Welcome to the CBR SUNDAY CONVERSATION, a weekly feature where we speak in-depth — and at-length — with some of the most interesting members of the comic book community. These discussions run the gamut in terms of topics, from current projects to classic stories, talking trends, tastes and wherever else the conversations lead.
Writer Ron Marz toils to keep his family and stable of horses fed in upstate New York. He’s done so writing about the things he loves, whether it was reporting on sports and entertainment, or for his column here on CBR. Lately, he’s chronicling the adventures of Tarzan’s son “Korak the Killer” and Billy “The Mucker” Byrne in a series of web strips with artists Rick Leonardi and Lee Moder, respectively. He recently returned for a second stint on Top Cow’s “Witchblade” with artist Laura Braga and partnered with Chicago Bears defensive lineman Israel Idonijie and longtime collaborator Bart Sears for “The Protectors.”
CBR News asked the writer about the growth of the comics industry as he sees it, those horses just out the window, and his lifelong appreciation for baseball.
CBR News: How was Atlantic City?
Ron Marz: It was cool. We had a good time. It was a shop in nearby Mays Landing, brought us down. Us being my wife and myself, so we could get away for two days. Yeah, they put us up at the boardwalk, treated us terrifically. Had a great time. Good signing. Really good shop. And a long drive back on Saturday night.
What makes for a good comic shop?
The opposite of the one on “The Simpsons.” I think we’re seeing more and more of [the good kind] as the industry evolves and matures. There are less and less shops that are dingy places with dirty carpets and dusty longboxes of back-issues on a card table. The vast majority of shops I end up in these days are well-lit with nice fixtures. They’re pleasing places to be. Those are the ones that are going to survive. The alternative — the “Jaunty Jack’s Comic Crypt” — will eventually go the way of the dodo, because both the material and audience are maturing. And I don’t mean that in the sense that they’re getting older. It’s not that much of a niche culture anymore. It’s much more mainstream, and if you want the mainstream to shop in your store, you can’t be one of those old school, nasty shops.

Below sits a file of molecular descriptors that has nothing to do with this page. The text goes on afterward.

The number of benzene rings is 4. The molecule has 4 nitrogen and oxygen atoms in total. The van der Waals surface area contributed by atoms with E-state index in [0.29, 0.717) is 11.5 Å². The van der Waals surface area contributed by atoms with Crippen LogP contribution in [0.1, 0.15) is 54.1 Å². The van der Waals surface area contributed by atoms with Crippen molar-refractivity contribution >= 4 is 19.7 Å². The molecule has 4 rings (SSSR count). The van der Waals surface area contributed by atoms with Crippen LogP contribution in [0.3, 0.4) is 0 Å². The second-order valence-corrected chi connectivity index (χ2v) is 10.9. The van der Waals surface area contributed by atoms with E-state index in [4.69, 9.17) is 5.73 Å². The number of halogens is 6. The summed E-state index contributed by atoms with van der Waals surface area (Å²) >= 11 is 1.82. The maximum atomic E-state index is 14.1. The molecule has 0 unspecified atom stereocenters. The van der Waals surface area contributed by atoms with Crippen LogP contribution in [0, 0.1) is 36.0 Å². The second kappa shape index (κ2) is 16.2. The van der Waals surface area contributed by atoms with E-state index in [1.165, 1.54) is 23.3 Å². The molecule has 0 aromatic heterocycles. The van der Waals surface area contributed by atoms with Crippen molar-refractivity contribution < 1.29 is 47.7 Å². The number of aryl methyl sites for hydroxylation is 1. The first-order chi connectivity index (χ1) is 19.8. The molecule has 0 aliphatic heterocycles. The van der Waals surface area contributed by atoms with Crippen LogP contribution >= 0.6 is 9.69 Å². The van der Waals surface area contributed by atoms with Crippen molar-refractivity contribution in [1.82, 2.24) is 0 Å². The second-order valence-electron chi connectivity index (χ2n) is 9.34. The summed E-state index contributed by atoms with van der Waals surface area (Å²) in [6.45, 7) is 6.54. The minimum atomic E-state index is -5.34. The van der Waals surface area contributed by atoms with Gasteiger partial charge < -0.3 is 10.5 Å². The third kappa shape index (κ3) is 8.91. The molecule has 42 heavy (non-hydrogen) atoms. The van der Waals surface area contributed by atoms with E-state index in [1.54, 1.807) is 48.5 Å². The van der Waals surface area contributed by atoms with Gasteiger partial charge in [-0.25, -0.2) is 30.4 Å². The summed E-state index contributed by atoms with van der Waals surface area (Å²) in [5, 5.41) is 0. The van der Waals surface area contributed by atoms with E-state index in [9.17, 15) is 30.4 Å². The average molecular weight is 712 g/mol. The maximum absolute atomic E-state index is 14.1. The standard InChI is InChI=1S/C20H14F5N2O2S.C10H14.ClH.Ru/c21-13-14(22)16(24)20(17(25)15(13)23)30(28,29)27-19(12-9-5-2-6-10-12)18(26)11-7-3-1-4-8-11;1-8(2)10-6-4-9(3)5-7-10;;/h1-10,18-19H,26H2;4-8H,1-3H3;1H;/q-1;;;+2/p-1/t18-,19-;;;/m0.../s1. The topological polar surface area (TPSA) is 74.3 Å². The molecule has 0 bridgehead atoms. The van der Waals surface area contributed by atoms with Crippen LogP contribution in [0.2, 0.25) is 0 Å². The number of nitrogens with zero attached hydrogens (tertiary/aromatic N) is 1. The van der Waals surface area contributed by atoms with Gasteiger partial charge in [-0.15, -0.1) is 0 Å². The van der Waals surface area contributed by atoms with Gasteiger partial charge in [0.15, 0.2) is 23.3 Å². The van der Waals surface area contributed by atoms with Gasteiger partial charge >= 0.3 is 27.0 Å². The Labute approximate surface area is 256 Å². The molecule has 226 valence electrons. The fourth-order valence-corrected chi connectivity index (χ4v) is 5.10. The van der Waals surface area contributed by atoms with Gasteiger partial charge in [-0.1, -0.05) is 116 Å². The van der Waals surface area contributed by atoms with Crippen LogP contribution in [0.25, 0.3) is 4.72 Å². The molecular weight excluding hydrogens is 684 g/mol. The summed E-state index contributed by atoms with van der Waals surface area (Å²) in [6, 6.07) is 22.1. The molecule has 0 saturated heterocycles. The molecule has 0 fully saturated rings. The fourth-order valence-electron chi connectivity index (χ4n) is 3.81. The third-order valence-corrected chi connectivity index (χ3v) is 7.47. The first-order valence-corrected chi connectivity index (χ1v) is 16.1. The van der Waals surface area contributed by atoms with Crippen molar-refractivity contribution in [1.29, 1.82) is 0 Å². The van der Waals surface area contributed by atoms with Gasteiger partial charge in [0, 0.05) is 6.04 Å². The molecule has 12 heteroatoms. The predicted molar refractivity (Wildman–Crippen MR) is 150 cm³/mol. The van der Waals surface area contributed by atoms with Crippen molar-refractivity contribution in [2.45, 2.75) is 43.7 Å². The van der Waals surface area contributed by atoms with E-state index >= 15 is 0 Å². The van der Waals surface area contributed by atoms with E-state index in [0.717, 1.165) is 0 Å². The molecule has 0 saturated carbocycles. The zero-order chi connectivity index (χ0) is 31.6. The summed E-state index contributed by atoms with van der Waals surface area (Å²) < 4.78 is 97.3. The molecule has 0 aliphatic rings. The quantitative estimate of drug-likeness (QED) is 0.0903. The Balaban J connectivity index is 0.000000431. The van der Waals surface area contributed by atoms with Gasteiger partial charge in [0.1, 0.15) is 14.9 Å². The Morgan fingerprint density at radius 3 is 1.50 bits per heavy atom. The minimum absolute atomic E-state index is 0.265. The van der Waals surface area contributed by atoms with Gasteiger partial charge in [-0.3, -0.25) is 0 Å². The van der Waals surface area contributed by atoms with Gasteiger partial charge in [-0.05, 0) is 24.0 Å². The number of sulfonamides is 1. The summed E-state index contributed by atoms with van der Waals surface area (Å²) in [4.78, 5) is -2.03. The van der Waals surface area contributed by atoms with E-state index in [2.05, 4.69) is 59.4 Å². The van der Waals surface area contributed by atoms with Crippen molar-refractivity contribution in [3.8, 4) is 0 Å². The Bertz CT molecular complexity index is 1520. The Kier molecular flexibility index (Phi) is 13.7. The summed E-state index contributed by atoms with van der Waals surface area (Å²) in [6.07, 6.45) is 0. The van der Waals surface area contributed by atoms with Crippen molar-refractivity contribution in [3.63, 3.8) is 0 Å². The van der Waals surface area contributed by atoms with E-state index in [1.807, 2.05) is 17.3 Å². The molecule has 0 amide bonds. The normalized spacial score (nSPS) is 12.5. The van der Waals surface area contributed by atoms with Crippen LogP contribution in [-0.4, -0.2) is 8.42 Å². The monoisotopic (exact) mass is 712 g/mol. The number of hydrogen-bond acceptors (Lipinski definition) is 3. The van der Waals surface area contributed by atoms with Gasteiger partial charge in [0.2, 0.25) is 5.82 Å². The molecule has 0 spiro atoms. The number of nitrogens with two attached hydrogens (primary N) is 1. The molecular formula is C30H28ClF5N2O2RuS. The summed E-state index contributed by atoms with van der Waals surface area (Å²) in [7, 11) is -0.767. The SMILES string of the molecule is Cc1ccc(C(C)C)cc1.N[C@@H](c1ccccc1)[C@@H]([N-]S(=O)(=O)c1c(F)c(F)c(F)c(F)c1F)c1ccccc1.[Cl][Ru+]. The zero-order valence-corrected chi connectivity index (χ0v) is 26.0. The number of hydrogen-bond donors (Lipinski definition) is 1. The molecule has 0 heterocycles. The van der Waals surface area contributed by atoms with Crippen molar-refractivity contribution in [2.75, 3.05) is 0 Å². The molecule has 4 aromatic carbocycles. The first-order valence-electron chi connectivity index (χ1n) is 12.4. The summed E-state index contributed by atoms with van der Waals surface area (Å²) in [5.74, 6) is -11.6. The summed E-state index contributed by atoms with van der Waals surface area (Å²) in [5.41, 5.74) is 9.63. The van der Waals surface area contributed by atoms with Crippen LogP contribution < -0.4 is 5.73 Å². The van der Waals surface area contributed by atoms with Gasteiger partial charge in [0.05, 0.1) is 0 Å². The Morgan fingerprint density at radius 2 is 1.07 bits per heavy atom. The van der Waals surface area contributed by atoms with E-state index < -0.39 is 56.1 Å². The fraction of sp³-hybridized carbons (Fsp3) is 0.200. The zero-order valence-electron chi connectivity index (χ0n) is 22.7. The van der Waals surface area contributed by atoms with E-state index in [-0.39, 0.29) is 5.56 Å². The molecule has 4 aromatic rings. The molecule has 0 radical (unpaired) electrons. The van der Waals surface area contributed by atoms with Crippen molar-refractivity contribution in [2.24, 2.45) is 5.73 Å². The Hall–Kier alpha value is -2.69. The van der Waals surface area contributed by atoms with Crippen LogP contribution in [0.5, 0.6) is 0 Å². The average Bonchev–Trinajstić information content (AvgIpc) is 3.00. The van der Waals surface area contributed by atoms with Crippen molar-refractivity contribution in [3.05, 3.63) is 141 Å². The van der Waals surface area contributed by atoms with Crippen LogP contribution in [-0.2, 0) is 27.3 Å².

Is Jaunty Jack any relation to Fat Jack and his Comic Crypt here in Philadelphia? [Laughs.]
I’m aware of Fat Jack’s, and that’s usually the one that I reference, if only because it sounds like that sort of comic shop. It might be an awesome shop and probably is, because I know it’s been there for years, but it just sounds like the place the “Simpsons” guy would work at.
I honestly haven’t been down there in a few years. They were friendly and kept it pretty clean for an older shop. They did have a cat or two lurking around, so I’d sort of be in and out, what with my allergies. Again, this was five years back.
That’s a little spooky.
It is. It’s a little “Bell, Book and Candle,” but it has its charms. So, what’s got you excited right now?
I dunno. If I admit to getting excited about stuff, that belies my veteran, jaded personality I’m supposed to have cultivated.
Everyone’s vulnerable here at Sunday Conversation.
[Laughs.] Honestly, I think it’s the fact that comics are, like I said before, maturing. I don’t mean that in the sense of, ya know, “Hey, look! Naked people! These superheroes are having sex! That dude’s arm got ripped off.” That’s the opposite of mature. I just mean that we as an industry are producing a wider range of material across a wide variety of genres, like we haven’t seen since the ’50s, since the Code came in and clamped down on anything that wasn’t adolescent power fantasy.